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High temperatures could be leading to blossom end rot

Dear readers: This past week I’ve been shown photos of a couple tomatoes and one bell pepper fruit that are showing signs of an illness.Tracey Fitzgibbon

The fruits have blackened, soft bottoms and look very yucky! I was offered info on the plants themselves and most are container grown plants, while the bell pepper and one tomato are planted in the ground. I know this to be a malady called blossom end rot. It usually seems to show up when the temperatures get really hot. And boy howdy, its been hot!

But I’ve got good news if your tomatoes are suffering. There are a couple of things you can do to prevent blossom end rot. My “Organic Gardener’s Handbook” suggest first to keep the plant’s soil consistently moist. When growing in a container this could be tricky, but give this a try. Instead of watering once a day, split the watering in half. Water in the morning and again in the late afternoon. Get into the habit of offering half as much, twice as often.

What happens to the plant is when it’s struggling in the 100 degree-plus heat, the soil dries out at just the wrong time and the plant “sucks” moisture from itself. The first place the plant will pull the moisture is from the fruit! That blackened, sickened spot on the fruit bottom is the aftermath. Your goal is to keep the soil consistently moist so the plant doesn’t have to pull water from the fruit.

My book also suggests that the malady could be caused by a “calcium deficiency in the fruit.” It suggests doing a soil test to determine if there is a need to add calcium and suggests adding “high-calcium lime,” but I want to caution that adding lime to containerized plants. You’ll want to skimp with the amount so there isn’t an overabundance of the mineral. My book also suggests spraying the plants with seaweed extract (it’s pretty stinky) when the blooms are first present and again when you can see baby fruit.

Now that we’ve come out of the wicked high temperatures the plants will probably set new blooms soon. The seaweed extract will offer the needed minerals to keep the fruit from hopefully developing the blossom end rot.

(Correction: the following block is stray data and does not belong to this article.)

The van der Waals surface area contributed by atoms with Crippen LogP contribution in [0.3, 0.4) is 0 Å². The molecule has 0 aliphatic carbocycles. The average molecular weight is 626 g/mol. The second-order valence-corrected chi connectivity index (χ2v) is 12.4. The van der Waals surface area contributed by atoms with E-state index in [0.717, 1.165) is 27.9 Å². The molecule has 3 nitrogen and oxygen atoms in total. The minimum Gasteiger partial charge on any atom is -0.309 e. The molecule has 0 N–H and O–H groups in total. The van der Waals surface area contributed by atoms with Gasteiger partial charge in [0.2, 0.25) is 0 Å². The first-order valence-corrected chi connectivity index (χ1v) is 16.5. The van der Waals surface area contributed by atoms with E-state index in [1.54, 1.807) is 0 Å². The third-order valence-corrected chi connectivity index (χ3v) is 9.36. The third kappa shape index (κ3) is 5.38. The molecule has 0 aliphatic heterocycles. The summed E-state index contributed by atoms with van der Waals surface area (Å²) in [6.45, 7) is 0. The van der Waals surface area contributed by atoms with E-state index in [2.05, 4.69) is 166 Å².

Until the weather hits the mid-80s for the long run, splitting your water is the most important thing you can do. If you decide to spray the seaweed extract be sure to invest in a sprayer meant to dilute the concoction properly. I’m confident any nursery would guide you to a good one. Here’s to everyone’s tomatoes and peppers regrouping soon!

Q. Earlier this spring I purchased the prettiest hibiscus plants and promptly planted them along the edge of my patio. They are doing great and flowering pretty often. My sister-in-law was over and told me that they would not survive the winter here! Is this true? – E.H., Albuquerque

A. Well I’m hoping you still have the tags the plants were wearing to get the proper answer. If the tags list them with the botanical name of hibiscus rosa-sinensis then yes, your sister-in-law is correct, they will NOT survive the winter here outdoors. But you still have plenty of time to pot them back up, place the pots at the patio edge and continue to enjoy them outside until mid-October this year.

Then you should/must bring them in and treat them as loved houseplants. Really, they are easy to care for in containers! Happy Diggin’ In!

Tracey Fitzgibbon is a certified nurseryman. Send garden-related questions to Digging In, Albuquerque Journal, 7777 Jefferson NE, Albuquerque, NM 87109, or to features@abqjournal.com.

 

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